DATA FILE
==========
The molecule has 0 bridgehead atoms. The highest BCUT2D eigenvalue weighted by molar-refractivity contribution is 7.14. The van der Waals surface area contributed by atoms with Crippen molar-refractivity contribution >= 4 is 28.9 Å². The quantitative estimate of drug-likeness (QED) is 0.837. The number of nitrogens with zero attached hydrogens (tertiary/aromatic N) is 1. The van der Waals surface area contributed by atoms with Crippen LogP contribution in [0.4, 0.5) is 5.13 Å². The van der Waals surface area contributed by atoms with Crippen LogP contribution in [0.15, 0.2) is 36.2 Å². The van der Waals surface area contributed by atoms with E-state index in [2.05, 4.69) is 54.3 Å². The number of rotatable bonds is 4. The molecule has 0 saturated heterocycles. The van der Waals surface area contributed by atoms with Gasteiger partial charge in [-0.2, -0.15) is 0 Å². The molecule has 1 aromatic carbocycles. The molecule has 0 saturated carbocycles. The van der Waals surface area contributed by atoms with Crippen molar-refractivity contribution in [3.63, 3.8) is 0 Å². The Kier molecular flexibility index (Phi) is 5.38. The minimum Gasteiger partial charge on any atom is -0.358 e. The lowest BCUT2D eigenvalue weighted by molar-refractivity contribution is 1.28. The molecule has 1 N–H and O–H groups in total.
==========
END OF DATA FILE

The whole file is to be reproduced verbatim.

The molecule has 0 bridgehead atoms. The highest BCUT2D eigenvalue weighted by molar-refractivity contribution is 7.14. The van der Waals surface area contributed by atoms with Crippen molar-refractivity contribution >= 4 is 28.9 Å². The quantitative estimate of drug-likeness (QED) is 0.837. The number of nitrogens with zero attached hydrogens (tertiary/aromatic N) is 1. The van der Waals surface area contributed by atoms with Crippen LogP contribution in [0.4, 0.5) is 5.13 Å². The van der Waals surface area contributed by atoms with Crippen LogP contribution in [0.15, 0.2) is 36.2 Å². The van der Waals surface area contributed by atoms with E-state index in [2.05, 4.69) is 54.3 Å². The number of rotatable bonds is 4. The molecule has 0 saturated heterocycles. The van der Waals surface area contributed by atoms with Gasteiger partial charge in [-0.2, -0.15) is 0 Å². The molecule has 1 aromatic carbocycles. The molecule has 0 saturated carbocycles. The van der Waals surface area contributed by atoms with Crippen molar-refractivity contribution in [3.63, 3.8) is 0 Å². The Kier molecular flexibility index (Phi) is 5.38. The minimum Gasteiger partial charge on any atom is -0.358 e. The lowest BCUT2D eigenvalue weighted by molar-refractivity contribution is 1.28. The molecule has 1 N–H and O–H groups in total.